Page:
The world's current food problems can be linked to a global loss of faith, Ghana's Cardinal Peter Turkson told a standing-room-only crowd Wednesday night*.
"The challenge that is facing us is that [the earth] belongs to God in the first place," he said. "It is entrusted to us, given to us in custody, but we may never accept or pretend that we are responsible for this."
Turkson was speaking to a crowd of people opposed to agribusiness and the use of biotechnology in food production at the First United Methodist Church here. The event was sponsored by an Iowa group calling itself Occupy the World Food Prize, formed in opposition to the World Food Prize convention also being held in Des Moines this week.
After his speech to the often-lively Occupy crowd, Turkson moved on to St. Ambrose Catholic Cathedral, where he led a more subdued interfaith prayer service to end world hunger.
Hundreds of audience members filled First United, and when the cardinal took the lectern, they stood up and cheered.
Turkson spoke off-the-cuff, telling the audience, "I was thinking about how to address this group. I had a small talk, but I think at the end of the day, it's just a piece of paper."
He reminisced about Pope John Paul II's visit to Des Moines: "I recall 34 years ago, Pope John Paul II stood here on this land, beholding a field bedecked with corn, and challenged America to feed humanity with its harvest."
However, John Paul "cautioned about the need to guide science with morals" and not let "financial gain and profit dominate."
"I just want to go back to what the word of God tells us," Turkson said. "God created the earth and he entrusted it into the hands of human beings. He entrusted to humanity everything that was good."
"It was chaos until God spoke his word," he said. "Then there was order, then beauty, then goodness. If we forsake the word of God, we will go back to the chaos and confusion."
Turkson disagreed with the belief that a growing population will accelerate food shortage.
"God says I know what your needs are," he said. "Can we ever have a creation that God cannot sustain?"
Everyone needs to recognize his or her "sense of responsibility to the earth. When we attain clarity, we can have a relationship with the land, with God. When we have fashioned justice on that level, then we can fashion justice between one another."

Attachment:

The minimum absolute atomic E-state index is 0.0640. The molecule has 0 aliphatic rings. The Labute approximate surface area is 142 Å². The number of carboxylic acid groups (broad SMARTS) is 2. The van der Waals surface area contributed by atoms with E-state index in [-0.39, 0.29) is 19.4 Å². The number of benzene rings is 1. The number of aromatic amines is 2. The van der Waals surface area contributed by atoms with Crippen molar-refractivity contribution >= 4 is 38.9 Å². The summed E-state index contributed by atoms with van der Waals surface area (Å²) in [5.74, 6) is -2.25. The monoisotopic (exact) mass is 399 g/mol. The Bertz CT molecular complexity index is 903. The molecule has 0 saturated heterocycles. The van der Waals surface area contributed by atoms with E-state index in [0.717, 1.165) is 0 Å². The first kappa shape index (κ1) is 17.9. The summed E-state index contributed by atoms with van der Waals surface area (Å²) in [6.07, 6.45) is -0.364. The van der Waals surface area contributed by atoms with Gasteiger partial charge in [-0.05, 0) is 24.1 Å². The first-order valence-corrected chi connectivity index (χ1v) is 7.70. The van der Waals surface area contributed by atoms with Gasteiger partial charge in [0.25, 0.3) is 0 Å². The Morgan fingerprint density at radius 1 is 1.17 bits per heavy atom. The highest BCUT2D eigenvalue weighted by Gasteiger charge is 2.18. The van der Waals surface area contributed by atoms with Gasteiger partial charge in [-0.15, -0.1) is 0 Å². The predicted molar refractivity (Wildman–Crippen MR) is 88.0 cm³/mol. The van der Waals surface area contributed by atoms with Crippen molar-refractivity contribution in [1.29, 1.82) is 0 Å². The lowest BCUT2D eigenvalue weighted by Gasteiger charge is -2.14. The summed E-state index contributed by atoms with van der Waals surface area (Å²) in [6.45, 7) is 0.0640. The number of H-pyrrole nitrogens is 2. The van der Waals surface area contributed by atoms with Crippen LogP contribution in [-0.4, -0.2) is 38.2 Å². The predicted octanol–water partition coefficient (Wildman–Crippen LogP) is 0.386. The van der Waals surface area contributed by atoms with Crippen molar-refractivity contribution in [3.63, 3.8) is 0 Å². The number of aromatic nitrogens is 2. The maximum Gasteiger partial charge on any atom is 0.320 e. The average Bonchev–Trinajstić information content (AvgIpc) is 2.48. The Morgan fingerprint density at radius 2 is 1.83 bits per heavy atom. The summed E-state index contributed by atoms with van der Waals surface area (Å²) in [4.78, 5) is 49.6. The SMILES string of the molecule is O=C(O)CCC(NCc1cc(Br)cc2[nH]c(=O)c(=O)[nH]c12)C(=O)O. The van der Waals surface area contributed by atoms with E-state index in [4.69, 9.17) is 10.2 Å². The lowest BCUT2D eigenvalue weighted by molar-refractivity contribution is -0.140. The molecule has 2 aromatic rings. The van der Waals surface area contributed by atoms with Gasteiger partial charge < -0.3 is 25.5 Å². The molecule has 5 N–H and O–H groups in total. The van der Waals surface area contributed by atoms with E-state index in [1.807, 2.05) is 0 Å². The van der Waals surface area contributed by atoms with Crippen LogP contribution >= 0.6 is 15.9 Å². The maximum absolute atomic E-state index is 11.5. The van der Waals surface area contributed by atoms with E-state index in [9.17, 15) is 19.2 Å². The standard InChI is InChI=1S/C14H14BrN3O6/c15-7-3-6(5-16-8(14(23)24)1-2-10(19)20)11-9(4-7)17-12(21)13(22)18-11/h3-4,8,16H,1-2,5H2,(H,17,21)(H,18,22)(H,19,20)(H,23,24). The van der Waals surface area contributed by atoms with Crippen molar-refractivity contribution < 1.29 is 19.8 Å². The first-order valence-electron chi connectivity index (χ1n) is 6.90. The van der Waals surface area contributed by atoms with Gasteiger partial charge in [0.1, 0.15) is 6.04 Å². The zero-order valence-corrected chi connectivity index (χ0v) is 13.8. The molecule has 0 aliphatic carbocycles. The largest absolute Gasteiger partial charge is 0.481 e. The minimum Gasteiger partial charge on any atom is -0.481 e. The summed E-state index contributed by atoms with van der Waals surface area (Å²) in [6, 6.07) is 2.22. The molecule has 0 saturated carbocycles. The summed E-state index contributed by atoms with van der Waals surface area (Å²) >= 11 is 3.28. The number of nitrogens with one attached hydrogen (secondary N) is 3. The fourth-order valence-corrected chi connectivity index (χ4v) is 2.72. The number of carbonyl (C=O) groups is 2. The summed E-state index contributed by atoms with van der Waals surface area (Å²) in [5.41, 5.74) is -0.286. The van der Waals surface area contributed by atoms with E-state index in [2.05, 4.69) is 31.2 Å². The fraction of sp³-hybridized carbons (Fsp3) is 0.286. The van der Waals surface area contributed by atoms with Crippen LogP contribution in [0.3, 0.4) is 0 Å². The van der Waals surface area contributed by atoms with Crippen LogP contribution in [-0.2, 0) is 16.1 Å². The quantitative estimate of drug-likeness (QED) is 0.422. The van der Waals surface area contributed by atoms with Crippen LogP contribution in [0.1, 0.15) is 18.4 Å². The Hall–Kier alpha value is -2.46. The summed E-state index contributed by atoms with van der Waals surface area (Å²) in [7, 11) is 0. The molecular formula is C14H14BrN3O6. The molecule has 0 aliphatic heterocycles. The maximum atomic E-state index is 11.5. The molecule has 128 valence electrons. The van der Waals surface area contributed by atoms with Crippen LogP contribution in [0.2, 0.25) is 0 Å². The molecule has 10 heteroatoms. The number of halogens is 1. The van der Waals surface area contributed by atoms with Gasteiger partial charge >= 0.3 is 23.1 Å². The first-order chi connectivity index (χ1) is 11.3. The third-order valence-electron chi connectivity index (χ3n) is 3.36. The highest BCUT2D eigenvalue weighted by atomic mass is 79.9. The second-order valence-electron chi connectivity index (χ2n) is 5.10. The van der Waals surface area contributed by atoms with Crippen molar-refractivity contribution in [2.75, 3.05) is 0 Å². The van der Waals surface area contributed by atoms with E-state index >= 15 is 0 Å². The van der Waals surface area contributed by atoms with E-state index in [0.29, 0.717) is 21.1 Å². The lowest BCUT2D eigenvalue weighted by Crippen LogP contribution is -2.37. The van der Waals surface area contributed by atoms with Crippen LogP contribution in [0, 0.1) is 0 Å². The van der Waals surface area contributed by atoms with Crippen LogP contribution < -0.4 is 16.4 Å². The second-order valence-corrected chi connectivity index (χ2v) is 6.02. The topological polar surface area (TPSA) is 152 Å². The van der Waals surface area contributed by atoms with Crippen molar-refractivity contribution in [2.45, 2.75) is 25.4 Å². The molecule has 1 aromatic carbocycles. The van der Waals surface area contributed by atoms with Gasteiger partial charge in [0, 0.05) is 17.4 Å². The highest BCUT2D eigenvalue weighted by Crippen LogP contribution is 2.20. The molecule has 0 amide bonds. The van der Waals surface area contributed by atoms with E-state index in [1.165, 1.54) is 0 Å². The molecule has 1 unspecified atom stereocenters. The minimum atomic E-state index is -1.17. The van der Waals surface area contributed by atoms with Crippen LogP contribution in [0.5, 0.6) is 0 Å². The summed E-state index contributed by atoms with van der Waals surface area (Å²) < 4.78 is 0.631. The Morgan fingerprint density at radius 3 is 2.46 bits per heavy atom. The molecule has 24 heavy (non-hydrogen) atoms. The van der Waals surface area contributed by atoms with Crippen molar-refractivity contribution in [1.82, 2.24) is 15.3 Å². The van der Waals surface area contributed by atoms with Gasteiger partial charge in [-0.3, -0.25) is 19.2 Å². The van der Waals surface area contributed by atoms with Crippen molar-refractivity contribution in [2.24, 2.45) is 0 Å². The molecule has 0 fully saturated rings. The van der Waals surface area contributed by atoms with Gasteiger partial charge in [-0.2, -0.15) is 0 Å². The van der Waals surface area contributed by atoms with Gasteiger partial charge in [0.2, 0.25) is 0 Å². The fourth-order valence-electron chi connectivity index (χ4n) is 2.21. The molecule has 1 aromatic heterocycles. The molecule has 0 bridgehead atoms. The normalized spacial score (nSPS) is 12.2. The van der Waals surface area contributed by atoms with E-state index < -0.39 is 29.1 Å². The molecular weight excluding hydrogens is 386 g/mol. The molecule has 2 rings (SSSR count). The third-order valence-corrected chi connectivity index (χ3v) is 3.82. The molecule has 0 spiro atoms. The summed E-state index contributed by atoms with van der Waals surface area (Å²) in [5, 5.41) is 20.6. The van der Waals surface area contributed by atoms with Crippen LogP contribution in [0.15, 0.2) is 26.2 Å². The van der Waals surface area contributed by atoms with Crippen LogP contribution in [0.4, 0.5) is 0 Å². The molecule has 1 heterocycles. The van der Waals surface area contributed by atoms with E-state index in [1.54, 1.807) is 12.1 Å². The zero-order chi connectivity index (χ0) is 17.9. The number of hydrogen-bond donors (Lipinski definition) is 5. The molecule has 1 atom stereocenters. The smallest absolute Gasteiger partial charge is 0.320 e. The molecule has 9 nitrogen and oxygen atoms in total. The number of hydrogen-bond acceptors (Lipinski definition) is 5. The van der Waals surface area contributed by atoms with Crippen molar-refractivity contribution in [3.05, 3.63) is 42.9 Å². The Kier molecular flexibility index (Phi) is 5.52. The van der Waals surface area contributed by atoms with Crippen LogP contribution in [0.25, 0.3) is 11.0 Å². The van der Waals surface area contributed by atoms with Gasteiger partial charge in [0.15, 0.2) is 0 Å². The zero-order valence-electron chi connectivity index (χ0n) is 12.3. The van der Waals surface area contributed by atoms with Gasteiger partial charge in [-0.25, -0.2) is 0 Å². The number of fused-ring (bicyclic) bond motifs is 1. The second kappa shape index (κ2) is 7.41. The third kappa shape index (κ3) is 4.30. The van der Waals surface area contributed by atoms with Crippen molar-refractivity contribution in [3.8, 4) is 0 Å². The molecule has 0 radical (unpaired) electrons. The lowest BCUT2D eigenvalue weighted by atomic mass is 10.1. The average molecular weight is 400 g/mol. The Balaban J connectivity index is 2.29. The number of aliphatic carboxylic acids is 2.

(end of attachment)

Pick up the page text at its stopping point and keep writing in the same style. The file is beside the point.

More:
After his remarks, Turkson sat for a few moments in the audience with Des Moines Bishop Richard Pates before they both hurried to the diocesan cathedral. The prayer service was advertised as a public event on the World Food Prize schedule.
At St. Ambrose, African groups dressed in colorful traditional garments waited in the autumn chill to greet Turkson. They coaxed him to dance and sing with some of the children before diocesan staff steered the cardinal into the cathedral.
The service itself was subdued, as Christian, Jewish, Buddhist and Muslim faith leaders prayed for an end to world hunger.
Turkson spoke slowly and quietly to the interfaith congregation. He mentioned that the U.N. Food and Agriculture Organization gathered in Rome this past week, and he invoked their motto: "May there be bread for all."
He spoke of the "scandal of world hunger" and told everyone that "hunger means our neighbors, both near and far away, go to bed without food."
"Sustainable food systems for world food security should be our goal," Turkson said.
He described the three-fold approach of sustainability: economic, environmental and social.
Economic sustainability means "everyone can make a decent living, even when companies don't make a profit." Environmentally, people need to "leave the air, land and water as good or better than they found it." And socially, "people's need for food is met in a dignified manner."
"Food security is a human right for each and every child of God," the cardinal said.
*An earlier version of this story incorrectly identified the day of the week.
[Megan Fincher is a Bertelsen intern for NCR. Her email address is firstname.lastname@example.org.]